U.S. Supreme Court

SCOTUS unanimously keeps Trump on ballot amid sparring over reach of decision; did it 'insulate' insurrectionists?

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The U.S. Supreme Court ruled Monday that Colorado can’t kick former President Donald Trump off the primary ballot because it is up to Congress, not the states, to enforce the constitutional ban on insurrectionists holding office. (Image from Shutterstock)

The U.S. Supreme Court ruled Monday that Colorado can’t kick former President Donald Trump off the primary ballot because it is up to Congress, not the states, to enforce the constitutional ban on insurrectionists holding office.

The Supreme Court ruled for Trump in a per curiam opinion. There were no dissents, although four concurring justices said the high court should have issued a narrow decision that kept Trump on the ballot without addressing Congress’ role in deciding the question.

The Colorado Supreme Court had ruled in December that Trump is barred from ballot access under Section 3 of the 14th Amendment.

The provision bars people from holding office if they engaged in insurrection or rebellion after taking an oath to support the U.S. Constitution as “a member of Congress or as an officer of the United States” or as a state office holder.

The Supreme Court was united in its decision that Trump could remain on the Colorado ballot. But the justices differed on the high court’s pronouncement that Section 5 of the 14th Amendment gives Congress the power to enforce Section 3 through legislation.

The disagreements played out in two concurrences by four justices.

In one concurrence in the judgment, the Supreme Court’s three liberal justices faulted the majority for “deciding not just this case but challenges that might arise in the future.”

The three justices agreed that allowing Colorado to kick Trump off the ballot would “create a chaotic state-by-state patchwork, at odds with our nation’s federalism principles.”

But the concurrence said the per curiam majority should not have gone further by deciding that “qualification for insurrection can occur only when Congress enacts a particular kind of legislation pursuant to Section 5 of the 14th Amendment.”

“By resolving these and other questions, the majority attempts to insulate all alleged insurrectionists from future challenges to their holding federal office,” wrote Justice Sonia Sotomayor, Justice Elena Kagan Justice and Ketanji Brown Jackson.

The holding “shuts the door on other potential means of federal enforcement,” including judicial enforcement and enforcement under general federal statutes, the concurrence said.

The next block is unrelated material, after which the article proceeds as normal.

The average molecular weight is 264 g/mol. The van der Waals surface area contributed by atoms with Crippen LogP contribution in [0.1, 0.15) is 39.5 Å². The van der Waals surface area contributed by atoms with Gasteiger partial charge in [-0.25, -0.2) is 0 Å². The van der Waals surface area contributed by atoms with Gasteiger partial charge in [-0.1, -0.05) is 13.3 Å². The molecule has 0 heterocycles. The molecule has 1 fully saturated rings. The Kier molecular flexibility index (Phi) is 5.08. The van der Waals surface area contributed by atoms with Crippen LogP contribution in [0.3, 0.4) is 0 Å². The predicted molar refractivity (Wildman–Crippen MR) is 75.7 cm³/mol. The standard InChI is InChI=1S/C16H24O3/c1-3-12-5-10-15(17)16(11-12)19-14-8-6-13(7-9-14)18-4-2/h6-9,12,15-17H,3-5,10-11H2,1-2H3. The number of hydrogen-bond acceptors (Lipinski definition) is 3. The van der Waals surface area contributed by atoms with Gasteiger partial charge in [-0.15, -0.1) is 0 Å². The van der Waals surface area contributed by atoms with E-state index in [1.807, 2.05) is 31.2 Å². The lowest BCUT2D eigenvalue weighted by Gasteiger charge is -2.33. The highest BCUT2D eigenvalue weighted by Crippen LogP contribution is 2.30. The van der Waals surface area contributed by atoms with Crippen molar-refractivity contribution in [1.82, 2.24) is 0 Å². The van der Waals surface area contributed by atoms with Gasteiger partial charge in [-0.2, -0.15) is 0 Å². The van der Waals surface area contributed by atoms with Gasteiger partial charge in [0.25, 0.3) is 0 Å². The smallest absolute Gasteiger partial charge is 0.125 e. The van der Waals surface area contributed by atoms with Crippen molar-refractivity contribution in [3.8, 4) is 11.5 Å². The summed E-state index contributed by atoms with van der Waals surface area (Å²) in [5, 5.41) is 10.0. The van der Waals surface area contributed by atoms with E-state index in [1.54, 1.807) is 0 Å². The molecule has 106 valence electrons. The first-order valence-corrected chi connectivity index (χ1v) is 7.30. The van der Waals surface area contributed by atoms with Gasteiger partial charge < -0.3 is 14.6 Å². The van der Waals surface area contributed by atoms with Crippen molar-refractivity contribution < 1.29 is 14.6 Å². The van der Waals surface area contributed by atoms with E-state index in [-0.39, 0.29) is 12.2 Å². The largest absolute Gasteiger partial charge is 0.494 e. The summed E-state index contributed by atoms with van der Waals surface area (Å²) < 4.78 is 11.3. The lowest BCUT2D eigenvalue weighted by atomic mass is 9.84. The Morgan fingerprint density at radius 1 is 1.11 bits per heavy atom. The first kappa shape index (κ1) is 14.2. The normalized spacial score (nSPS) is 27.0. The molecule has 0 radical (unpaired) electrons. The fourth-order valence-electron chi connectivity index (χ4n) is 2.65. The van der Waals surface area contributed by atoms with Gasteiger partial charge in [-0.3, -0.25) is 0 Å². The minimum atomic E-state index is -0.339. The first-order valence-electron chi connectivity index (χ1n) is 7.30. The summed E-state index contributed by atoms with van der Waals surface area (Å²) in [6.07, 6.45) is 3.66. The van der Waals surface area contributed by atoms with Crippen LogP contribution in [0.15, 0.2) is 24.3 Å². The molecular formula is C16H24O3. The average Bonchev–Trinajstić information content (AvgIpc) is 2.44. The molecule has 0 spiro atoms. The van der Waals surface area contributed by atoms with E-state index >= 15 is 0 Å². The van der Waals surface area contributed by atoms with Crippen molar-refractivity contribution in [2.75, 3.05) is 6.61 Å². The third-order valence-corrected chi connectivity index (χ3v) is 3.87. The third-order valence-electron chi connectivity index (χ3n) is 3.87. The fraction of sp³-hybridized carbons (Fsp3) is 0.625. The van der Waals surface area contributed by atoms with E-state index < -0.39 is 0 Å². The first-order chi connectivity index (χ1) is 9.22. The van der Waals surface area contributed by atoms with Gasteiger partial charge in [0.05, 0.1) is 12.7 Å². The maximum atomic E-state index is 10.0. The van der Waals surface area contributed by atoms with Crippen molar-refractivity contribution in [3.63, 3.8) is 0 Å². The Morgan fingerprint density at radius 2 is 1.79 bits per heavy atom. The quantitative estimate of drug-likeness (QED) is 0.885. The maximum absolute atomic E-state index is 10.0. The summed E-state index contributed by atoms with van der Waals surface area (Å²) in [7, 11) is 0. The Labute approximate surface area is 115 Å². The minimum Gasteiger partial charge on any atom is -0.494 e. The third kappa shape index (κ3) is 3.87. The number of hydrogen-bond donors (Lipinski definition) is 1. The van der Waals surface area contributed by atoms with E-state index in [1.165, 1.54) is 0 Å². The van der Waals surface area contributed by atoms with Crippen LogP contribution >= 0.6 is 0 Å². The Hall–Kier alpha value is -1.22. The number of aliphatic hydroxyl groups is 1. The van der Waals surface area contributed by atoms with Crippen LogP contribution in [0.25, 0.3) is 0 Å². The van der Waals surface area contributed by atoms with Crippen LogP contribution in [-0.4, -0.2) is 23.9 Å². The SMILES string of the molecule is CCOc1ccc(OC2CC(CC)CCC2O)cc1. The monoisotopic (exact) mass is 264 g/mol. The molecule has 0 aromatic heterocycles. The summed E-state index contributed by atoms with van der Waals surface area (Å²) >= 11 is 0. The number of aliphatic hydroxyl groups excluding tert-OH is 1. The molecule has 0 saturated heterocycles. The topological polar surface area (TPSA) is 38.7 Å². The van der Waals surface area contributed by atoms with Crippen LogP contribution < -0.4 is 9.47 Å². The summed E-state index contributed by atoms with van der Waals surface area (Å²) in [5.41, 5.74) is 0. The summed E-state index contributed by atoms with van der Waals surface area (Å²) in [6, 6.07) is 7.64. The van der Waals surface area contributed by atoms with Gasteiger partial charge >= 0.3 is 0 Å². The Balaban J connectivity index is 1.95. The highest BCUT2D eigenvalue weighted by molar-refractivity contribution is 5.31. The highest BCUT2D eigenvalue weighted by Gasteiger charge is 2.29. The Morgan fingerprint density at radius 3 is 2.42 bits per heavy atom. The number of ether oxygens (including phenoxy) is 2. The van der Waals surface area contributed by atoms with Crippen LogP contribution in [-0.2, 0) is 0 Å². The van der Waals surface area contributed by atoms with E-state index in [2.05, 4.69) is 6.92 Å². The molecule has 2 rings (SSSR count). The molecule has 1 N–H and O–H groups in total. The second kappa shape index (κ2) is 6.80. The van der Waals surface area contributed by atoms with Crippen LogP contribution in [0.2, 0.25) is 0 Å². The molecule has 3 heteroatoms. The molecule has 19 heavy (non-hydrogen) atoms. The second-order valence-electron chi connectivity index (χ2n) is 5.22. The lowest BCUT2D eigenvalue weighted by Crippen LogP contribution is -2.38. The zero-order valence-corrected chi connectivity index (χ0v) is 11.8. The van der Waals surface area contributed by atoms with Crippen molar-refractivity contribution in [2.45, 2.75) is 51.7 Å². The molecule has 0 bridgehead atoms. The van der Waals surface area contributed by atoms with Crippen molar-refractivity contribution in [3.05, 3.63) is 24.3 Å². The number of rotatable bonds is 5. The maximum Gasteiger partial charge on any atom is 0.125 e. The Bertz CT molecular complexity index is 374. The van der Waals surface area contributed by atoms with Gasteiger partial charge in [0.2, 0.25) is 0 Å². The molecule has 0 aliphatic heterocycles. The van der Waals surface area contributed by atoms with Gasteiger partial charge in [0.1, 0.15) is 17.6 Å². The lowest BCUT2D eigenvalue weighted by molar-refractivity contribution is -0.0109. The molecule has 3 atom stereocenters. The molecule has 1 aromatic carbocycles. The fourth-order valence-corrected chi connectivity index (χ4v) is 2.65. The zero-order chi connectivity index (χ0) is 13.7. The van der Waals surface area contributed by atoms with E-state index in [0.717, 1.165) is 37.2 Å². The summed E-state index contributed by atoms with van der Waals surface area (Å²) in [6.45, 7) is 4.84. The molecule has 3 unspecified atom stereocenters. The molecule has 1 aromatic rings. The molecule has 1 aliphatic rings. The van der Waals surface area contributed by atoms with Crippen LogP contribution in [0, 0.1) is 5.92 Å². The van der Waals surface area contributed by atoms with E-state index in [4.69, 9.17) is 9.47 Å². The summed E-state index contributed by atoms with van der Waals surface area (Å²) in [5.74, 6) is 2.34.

“Today, the majority goes beyond the necessities of this case to limit how Section 3 can bar an oathbreaking insurrectionist from becoming president,” they wrote.

In a separate concurrence, Justice Amy Coney Barrett said she also would have gone no further than a decision that states lack power to enforce Section 3. There was no need to “address the complicated question whether federal legislation is the exclusive vehicle through which Section 3 can be enforced,” she said.

She added that “this is not the time to amplify disagreement with stridency.”

“The court has settled a politically charged issue in the volatile season of a presidential election,” Barrett wrote. “Particularly in this circumstance, writings on the court should turn the national temperature down, not up. For present purposes, our differences are far less important than our unanimity: All nine justices agree on the outcome of this case. That is the message Americans should take home.”

Although Barrett said the Supreme Court doesn’t have addressed the congressional role, she joined a section of the per curiam opinion that said any congressional legislation enforcing Section 3 must reflect “congruence and proportionality.”

Writing at the Election Law Blog, Rick Hasen, a professor at the University of California at Los Angeles School of Law, said this suggests that Barrett apparently agrees with “the majority on this aspect of Congress’s power, despite what she wrote.”

He thinks that the split on congressional enforcement was 6-3, rather than 5-4.

Hat tip to SCOTUSblog, which had coverage of the decision on its live blog.

See also:

“Chemerinsky: How not to decide Trump’s Colorado ballot case”

“Supreme Court seems poised to keep Trump on the Colorado ballot”

“Trump ballot access case on ‘exceptionally fast’ briefing schedule’ in SCOTUS; ‘sprawling’ arguments possible”

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